San Francisco is the least affordable county in California, a state that has the lowest rate of home ownership in the nation. In California on average, an income of $111,260 is needed to make monthly payments of $2,780, including principal, interest, and taxes on a 30-year fixed-rate mortgage at a 4.17% interest rate.
New Housing will Bring Health to our Society and the Housing Markets
This post is about the state of affordable housing and ideas on how more affordable housing can be generated. Such development of new condos, apartments and multifamily properties will not deflate housing prices but instead would create affordable housing for those who don’t have it currently.
The problem of limited affordable housing in New York, Boston, San Jose, San Francisco, Seattle, Miami, San Diego, and Los Angeles is most acute. Yet other markets such as Dallas, Houston, Philadelphia, Las Vegas, Phoenix, Denver, and Atlanta are beginning to feel the affordable housing pinch. Many of these are still fighting housing battles from previous decades and they’re likely exhausted. You can’t help feeling that apathy is a big element in the housing crisis.
High home ownership costs, taxes, and high rental housing costs are worst for those with the lowest incomes. A Harvard University study found that 80% of renters earning less than $30,000 were cost-burdened renters. This creates severe financial hardship and there are still a lot of working poor people who might be living with relatives or in their own vehicle.
Stats show that rents have risen 10 times the rate of wages. The rich are getting richer and the population of low income citizens is rising. That predicts a bigger crisis in affordable housing in future.
These charts of Google searches reveals more people are concerned about homelessess and affordable housing today.
The state of California has it worst it seems. There have been 500,000 post recession jobs create while only 50,000 housing units have been built. California’s restrictive building and land use controls have made it almost impossible for developers to build.
The State of the Nation’s Housing 2018 report by the Joint Center for Housing Studies of Harvard University shows low-income renters continue to bear the brunt of rising housing cost pain. 47% of renter households paid more than 30% of their monthly income for rent and that’s 20% higher than back in 2000.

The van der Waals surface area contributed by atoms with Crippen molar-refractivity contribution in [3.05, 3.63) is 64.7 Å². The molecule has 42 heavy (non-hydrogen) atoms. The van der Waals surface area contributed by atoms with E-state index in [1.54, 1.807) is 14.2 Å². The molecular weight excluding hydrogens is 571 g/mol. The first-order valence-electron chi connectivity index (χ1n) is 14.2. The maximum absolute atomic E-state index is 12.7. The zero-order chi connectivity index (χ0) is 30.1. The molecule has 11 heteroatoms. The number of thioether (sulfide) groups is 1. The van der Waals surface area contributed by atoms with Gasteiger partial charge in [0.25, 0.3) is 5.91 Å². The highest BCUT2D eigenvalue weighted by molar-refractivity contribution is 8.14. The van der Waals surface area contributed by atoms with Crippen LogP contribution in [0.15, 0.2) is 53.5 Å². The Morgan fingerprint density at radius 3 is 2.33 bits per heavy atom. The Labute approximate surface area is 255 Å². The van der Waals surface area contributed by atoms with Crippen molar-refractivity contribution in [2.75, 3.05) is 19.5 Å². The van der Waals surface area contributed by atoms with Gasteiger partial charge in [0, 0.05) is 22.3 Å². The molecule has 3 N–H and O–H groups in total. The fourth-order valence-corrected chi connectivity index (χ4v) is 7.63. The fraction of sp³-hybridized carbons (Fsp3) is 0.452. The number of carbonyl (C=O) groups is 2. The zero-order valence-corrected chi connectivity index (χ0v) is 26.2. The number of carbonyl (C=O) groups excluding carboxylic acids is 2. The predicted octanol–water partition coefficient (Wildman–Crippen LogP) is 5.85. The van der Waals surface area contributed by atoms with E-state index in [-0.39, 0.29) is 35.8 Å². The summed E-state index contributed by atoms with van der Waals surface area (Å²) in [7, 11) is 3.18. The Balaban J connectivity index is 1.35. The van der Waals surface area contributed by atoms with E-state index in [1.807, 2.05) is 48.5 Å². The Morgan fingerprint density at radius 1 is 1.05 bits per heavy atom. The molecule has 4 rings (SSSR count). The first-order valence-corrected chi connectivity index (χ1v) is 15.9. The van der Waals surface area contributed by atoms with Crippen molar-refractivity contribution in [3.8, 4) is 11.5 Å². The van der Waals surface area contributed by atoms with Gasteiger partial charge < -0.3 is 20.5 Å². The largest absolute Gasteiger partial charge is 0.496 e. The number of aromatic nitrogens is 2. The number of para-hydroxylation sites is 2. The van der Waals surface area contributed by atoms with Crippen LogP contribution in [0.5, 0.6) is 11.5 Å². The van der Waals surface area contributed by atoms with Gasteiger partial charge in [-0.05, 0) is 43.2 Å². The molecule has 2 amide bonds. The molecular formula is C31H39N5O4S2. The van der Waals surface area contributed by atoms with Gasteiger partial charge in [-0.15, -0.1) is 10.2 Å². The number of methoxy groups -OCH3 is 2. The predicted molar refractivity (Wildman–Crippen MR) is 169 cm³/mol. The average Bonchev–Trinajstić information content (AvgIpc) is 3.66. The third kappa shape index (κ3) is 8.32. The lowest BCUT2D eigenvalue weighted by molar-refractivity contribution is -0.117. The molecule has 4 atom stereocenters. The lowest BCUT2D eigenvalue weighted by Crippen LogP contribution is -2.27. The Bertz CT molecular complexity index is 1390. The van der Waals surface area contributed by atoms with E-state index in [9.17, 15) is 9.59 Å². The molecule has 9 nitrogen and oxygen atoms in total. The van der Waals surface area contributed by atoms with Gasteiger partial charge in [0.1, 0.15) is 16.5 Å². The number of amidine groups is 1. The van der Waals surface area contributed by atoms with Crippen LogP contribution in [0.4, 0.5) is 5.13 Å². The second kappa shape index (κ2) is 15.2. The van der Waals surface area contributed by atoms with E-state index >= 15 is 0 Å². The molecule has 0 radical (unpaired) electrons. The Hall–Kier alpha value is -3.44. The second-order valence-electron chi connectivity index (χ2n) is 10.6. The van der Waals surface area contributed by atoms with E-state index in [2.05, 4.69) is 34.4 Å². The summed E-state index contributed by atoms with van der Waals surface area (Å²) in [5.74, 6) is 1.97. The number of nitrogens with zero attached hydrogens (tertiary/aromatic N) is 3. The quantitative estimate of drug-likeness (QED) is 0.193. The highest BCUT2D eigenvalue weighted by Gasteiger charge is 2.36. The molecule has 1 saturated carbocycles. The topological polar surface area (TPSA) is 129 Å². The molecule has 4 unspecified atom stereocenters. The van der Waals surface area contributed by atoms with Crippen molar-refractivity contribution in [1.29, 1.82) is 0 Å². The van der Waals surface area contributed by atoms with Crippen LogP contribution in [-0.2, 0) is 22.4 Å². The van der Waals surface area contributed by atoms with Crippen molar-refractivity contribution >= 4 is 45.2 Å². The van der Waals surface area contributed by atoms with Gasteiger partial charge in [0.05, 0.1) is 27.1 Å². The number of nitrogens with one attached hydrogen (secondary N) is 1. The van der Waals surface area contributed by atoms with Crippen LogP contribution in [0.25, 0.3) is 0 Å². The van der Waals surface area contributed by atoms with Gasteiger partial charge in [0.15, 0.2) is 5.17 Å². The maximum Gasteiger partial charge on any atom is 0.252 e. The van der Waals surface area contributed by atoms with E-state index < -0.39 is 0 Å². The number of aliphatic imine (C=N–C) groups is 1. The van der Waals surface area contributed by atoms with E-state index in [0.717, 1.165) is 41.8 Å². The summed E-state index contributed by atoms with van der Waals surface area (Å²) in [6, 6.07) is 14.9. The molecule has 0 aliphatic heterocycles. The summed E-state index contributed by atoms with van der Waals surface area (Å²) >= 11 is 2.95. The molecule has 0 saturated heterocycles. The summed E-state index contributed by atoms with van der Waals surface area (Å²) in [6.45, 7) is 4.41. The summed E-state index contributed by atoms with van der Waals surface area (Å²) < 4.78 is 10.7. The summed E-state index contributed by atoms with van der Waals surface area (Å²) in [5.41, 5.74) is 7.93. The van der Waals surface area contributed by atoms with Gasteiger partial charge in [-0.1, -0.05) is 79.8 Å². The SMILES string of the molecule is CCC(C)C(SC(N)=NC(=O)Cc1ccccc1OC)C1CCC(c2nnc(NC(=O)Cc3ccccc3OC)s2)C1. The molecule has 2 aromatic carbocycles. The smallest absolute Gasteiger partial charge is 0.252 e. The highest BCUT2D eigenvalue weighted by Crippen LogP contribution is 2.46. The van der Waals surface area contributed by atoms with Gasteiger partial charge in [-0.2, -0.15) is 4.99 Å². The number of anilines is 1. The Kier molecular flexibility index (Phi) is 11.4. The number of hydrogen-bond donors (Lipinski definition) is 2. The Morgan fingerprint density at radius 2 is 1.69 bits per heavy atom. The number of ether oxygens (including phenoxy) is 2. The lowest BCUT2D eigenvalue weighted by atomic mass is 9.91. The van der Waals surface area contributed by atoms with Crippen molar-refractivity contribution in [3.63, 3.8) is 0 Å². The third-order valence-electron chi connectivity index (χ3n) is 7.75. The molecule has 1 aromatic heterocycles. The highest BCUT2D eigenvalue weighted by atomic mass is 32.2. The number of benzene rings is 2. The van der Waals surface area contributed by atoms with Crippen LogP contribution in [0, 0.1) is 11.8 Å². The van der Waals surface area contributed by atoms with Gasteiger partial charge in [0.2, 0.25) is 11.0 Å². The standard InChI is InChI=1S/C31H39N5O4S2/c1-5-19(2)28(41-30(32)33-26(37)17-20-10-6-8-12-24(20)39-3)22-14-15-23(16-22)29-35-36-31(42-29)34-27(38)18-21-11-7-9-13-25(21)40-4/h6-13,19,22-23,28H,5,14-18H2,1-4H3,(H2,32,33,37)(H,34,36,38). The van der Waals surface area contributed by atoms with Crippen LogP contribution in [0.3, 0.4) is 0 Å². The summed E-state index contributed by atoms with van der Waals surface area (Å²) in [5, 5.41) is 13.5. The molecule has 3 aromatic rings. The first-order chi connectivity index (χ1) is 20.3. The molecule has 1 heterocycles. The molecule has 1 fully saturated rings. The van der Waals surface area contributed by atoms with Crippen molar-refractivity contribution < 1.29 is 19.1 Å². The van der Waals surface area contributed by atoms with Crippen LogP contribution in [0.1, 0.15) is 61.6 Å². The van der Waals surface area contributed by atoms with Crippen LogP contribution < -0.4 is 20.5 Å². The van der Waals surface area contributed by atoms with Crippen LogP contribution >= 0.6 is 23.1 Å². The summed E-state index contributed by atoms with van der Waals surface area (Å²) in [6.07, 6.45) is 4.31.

Rising wages won’t help. Rents are climbing faster than wages.
Major studies have taken place before on the issue of the lack of affordable housing. Back in 2003, 15 years ago, the Brookings Institute conducted one. 15 years later, not much has changed for the rent challenged population. Why would we think it would? There’s little support, ideas or compassion for these disenfranchized people.
In the Free Trade era, a rapid polarization of income has drawn wealth away from most of the US population. Without money to purchase, no one is willing to support the low income market. So while tax incentives and welfare reform could help, it can’t solve the central problem of low income. Free enterprise companies won’t serve this market.
The free market will not serve populations with no money. Unless fair trade is implemented, the middle class will shrink further, and more renters will fall into the challenged pool.
6 Ways We Can Solve the Housing Affordability Crisis
- freeing up more land for residential housing development
- creating new urban zones where massive development can occur
- tax the superrich and distribute those funds to the task of building quality multifaily buildings (not future slums)
- offer substantial incentives for builders and developers
- tax NIMBY neighborhoods that use municipal or ecology delays to block development
- offer incentives for businesses to relocate to other cities where new housing can be built
So what More can we say about Homelessness, Poverty, and the Housing Crisis?
We can make others aware. Progress grows with people. We can reiterate that economic and inequality are driving the problem and that business and even greedy governments see little value to in changing rules and spending money for a group of buyers with no money.
Should President Trump revive the middle class and bring manfuacturing and other forms of high paying jobs back to the US, it would still take many years for the underpriveleged to find a roof over their head.
Politicians and business heroes need to apply pressure to accelerate the home building process befoe the scourge of homelessness spreads and leaves more lasting social scars.
Online Resources for Homeless Services and Support